July 16, 2008: Letters
Letter Box Online
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The May 14 PAW cover story raises an issue Princeton and our peer institutions must consider. Increases in the nominal tuition at the most heavily endowed colleges and universities drive up tuition elsewhere, thereby saddling many excellent students at other colleges with excessive debt.
The full tuition charged by Princeton and comparable universities sets the upper limit for tuition at many excellent but less affluent schools. We have traditionally viewed our tuition and financial-aid policies as a legitimate form of income redistribution, but this has an unintended consequence. Other colleges raise their tuition in tandem with ours. With less generous aid programs, their students are assuming increasing debt loads, often in the form of private, nonsubsidized loans. Such loans typically accrue interest while a student is in graduate school, postgraduate training, or public service.
I agree that families and students should invest in education (with two daughters in college, I am investing a good deal myself). However, I fear that the magnitude of student debt, and its impact, is underestimated by many of those who set tuition. As a cardiologist, I have the privilege of interacting with housestaff who recently have finished medical school. Their debts are often in excess of $200,000. Similar debt loads afflict students in other fields of graduate study. This seriously impacts student career choices. Students are compelled to seek high-paying jobs in order to get out of debt, regardless of their field of endeavor. Such debt also impairs young adults' ability to save for their retirement, and for their own children's education. By allowing student debt to explode over the last several decades, we may be laying the groundwork for a future debt crisis.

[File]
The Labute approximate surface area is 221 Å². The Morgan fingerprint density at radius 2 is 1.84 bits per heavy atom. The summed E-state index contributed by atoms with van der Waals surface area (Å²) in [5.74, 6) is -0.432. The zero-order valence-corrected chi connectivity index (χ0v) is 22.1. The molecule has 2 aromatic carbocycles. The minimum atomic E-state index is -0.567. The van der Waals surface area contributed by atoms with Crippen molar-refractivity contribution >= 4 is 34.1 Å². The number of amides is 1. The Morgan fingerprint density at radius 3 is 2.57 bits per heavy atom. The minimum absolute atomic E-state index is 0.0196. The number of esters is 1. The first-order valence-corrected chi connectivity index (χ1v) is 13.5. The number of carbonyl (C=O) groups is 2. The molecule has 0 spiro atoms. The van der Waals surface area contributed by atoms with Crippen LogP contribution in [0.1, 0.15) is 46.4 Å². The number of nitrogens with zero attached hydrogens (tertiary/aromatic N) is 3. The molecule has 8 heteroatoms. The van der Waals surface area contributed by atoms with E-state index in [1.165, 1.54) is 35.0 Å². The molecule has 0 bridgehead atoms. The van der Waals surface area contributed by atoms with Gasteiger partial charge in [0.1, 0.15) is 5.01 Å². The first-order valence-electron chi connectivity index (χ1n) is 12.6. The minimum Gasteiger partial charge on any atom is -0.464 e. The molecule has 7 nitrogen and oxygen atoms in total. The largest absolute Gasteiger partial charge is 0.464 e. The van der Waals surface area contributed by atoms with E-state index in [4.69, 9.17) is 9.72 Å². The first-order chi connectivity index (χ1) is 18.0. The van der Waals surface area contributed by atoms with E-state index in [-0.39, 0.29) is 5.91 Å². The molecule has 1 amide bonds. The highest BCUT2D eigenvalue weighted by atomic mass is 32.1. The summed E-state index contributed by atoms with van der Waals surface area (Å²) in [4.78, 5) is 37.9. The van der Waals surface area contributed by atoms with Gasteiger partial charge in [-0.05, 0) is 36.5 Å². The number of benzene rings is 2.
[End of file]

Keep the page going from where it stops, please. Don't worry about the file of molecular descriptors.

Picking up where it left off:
Princeton and her peers should not only continue our generous aid policies, but also take the lead in attenuating the ongoing rise in tuition. I am enormously proud of Princeton's aid policies. I have contributed to Annual Giving every year since my graduation, and intend to continue doing so. My hope is that Princeton and her peers, by restraining the rise in their tuition, might aid many fine students at other excellent, but less well-endowed, colleges. As we set our tuition and financial-aid policies, we should be cognizant of the impact of our actions on others.
KENNETH A. BERNHARD '78
Your article on "the recent spate of financial-aid improvements" ignores the significant role played by Davidson College. In March 2007, Davidson became the first liberal arts college in the country to replace loans with grants in all of its financial-aid packages. With an endowment roughly one-fifteenth that of Princeton's, Davidson's courageous decision is far more relevant to most schools. (Full disclosure: I am the proud father of Josh Tobin, Davidson College Class of 2010.)
DAVID TOBIN *77
Fiftieth Reunion, 2008
The clouds have parted —
the P-rade will go on!
The Old Guard starts moving
and we crowd
And now it's our turn to march,